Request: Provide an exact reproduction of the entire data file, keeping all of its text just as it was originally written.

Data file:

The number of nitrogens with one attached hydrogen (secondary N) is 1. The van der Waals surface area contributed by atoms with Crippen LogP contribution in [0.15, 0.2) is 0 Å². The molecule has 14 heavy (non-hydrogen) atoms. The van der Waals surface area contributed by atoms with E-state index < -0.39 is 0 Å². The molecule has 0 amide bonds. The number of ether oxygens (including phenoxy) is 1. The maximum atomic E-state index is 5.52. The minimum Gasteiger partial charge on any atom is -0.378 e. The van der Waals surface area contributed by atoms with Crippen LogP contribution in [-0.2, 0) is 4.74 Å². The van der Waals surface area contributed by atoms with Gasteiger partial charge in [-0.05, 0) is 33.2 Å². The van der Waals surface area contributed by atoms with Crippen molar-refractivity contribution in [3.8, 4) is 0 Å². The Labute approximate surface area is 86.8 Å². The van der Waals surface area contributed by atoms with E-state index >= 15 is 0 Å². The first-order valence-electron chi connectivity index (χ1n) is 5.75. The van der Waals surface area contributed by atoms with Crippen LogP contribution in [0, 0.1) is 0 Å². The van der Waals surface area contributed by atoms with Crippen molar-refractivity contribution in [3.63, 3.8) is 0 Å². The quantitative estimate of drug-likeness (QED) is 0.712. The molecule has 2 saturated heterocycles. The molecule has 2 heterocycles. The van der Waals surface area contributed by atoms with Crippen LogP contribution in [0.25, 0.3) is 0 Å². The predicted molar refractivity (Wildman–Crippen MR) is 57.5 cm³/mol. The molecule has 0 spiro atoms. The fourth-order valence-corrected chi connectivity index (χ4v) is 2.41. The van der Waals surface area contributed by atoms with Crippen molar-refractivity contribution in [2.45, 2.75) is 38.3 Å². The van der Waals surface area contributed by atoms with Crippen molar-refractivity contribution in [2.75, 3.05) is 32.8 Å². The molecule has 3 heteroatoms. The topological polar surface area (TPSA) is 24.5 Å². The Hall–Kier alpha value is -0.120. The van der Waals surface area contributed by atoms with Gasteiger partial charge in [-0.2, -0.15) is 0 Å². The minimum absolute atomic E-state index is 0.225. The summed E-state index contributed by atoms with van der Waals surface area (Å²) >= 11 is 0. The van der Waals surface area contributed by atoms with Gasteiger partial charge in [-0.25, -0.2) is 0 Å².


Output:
The number of nitrogens with one attached hydrogen (secondary N) is 1. The van der Waals surface area contributed by atoms with Crippen LogP contribution in [0.15, 0.2) is 0 Å². The molecule has 14 heavy (non-hydrogen) atoms. The van der Waals surface area contributed by atoms with E-state index < -0.39 is 0 Å². The molecule has 0 amide bonds. The number of ether oxygens (including phenoxy) is 1. The maximum atomic E-state index is 5.52. The minimum Gasteiger partial charge on any atom is -0.378 e. The van der Waals surface area contributed by atoms with Crippen LogP contribution in [-0.2, 0) is 4.74 Å². The van der Waals surface area contributed by atoms with Gasteiger partial charge in [-0.05, 0) is 33.2 Å². The van der Waals surface area contributed by atoms with Crippen molar-refractivity contribution in [3.8, 4) is 0 Å². The Labute approximate surface area is 86.8 Å². The van der Waals surface area contributed by atoms with E-state index >= 15 is 0 Å². The first-order valence-electron chi connectivity index (χ1n) is 5.75. The van der Waals surface area contributed by atoms with Crippen LogP contribution in [0, 0.1) is 0 Å². The van der Waals surface area contributed by atoms with Crippen molar-refractivity contribution in [3.63, 3.8) is 0 Å². The quantitative estimate of drug-likeness (QED) is 0.712. The molecule has 2 saturated heterocycles. The molecule has 2 heterocycles. The van der Waals surface area contributed by atoms with Crippen LogP contribution in [0.25, 0.3) is 0 Å². The predicted molar refractivity (Wildman–Crippen MR) is 57.5 cm³/mol. The molecule has 0 spiro atoms. The fourth-order valence-corrected chi connectivity index (χ4v) is 2.41. The van der Waals surface area contributed by atoms with Crippen molar-refractivity contribution in [2.45, 2.75) is 38.3 Å². The van der Waals surface area contributed by atoms with Crippen molar-refractivity contribution in [2.75, 3.05) is 32.8 Å². The molecule has 3 heteroatoms. The topological polar surface area (TPSA) is 24.5 Å². The Hall–Kier alpha value is -0.120. The van der Waals surface area contributed by atoms with Gasteiger partial charge in [-0.2, -0.15) is 0 Å². The minimum absolute atomic E-state index is 0.225. The summed E-state index contributed by atoms with van der Waals surface area (Å²) >= 11 is 0. The van der Waals surface area contributed by atoms with Gasteiger partial charge in [-0.25, -0.2) is 0 Å².